What is degaussing, all about degauss

What is degaussing, all about degauss


Degaussing is the process of decreasing or eliminating a remnant magnetic field. Due to magnetic hysteresis, it is generally not possible to reduce a magnetic field completely to zero, so degaussing typically induces a very small “known” field referred to as bias. Degaussing was originally applied to reduce ships’ magnetic signatures during World War II. Degaussing is also used to reduce magnetic fields in cathode ray tube monitors and to destroy data held on magnetic storage.

Degaussing is not the only thing you should do to insure data security. While degaussing is the only safe method to remove data from a piece of technology, companies usually go one step further and pair their data erasure methods with crushing. CNet reported that once data is wiped, organizations can remove or destroy the platter on a hard drive to ensure complete certainty the information is unattainable. While most people believe that if the platter can’t spin, then the hard drive can’t be read—but data can actually still be recovered from the device. This is why degaussing beforehand is incredibly important.

After that, companies should consider using a product that effectively crushes the device or have some fun and do it on their own. Any method that will render it into tiny pieces is ideal. But, before taking a sledgehammer to media, make sure to erase the data. Even tiny pieces can be put together and information can be salvaged if not properly disposed of.


Degaussing Hard Drives

Hard drives and other electronic storage devices such as computer tapes store data within magnetic fields. Such storage mediums contain layers of magnetic material. By arranging the specific direction of these tiny magnetic materials, a drive can store millions of binary data bits. A hard drive retains this data only if the magnetic fields are kept in their precise order.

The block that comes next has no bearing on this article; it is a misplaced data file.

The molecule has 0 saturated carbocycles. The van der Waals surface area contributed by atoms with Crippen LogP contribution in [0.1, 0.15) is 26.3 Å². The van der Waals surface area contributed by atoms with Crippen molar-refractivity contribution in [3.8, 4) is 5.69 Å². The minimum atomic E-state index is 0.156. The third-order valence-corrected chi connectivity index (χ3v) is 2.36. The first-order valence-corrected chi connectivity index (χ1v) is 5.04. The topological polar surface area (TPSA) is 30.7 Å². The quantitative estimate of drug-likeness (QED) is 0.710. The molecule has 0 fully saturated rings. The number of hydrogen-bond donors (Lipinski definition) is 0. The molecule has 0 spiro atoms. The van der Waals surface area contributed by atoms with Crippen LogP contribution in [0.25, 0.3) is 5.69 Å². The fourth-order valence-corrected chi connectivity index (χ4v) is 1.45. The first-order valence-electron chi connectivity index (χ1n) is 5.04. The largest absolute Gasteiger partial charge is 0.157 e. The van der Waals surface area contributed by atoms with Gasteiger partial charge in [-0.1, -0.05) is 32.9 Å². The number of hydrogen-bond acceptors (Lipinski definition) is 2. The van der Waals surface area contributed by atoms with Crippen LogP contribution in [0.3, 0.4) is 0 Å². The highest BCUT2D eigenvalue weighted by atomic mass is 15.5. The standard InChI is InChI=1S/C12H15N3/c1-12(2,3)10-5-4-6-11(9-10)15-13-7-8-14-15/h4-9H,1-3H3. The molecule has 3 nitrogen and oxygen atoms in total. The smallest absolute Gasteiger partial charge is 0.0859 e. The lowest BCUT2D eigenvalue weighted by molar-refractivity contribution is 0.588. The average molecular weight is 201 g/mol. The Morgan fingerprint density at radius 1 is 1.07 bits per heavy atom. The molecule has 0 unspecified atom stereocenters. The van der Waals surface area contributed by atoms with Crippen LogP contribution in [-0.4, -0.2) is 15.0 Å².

A degaussing machine subjects a hard drive to a high-intensity magnetic field, completely rearranging the entire magnetic structure of the drive. The degausser randomizes the patterns of magnetization by applying alternating fields of powerful magnetic amplitude. The end result is irrecoverable data.

Once a drive has been degaussed, it can no longer be used for storage.

Eight Important Facts about Degaussing

  • Can data on a degaussed drive be recovered?
    1. Once a drive has been degaussed, it is impossible to retrieve the data.
  • Can a degaussed disk be used after degaussing?
    1. A degaussed drive is inoperable in any system. The magnetic erasure rearranges the magnetic field to such an extent that standard read heads are unable to find a magnetic reference point for tracking.
  • Does running an ordinary magnet over a hard drive accomplish degaussing?
    1. Standard magnets are not powerful enough to degauss a hard drive. Only an industrial degausser can guarantee the erasure of data.
  • Can any degausser erase data?
    1. In order to be completely effective, a degausser should emit magnetic strength that is two or three times greater than the magnetic intensity of the hard drive. Some commercially-available degaussers are too weak to ensure that the data is erased. It is important to use an NSA-recommended degausser.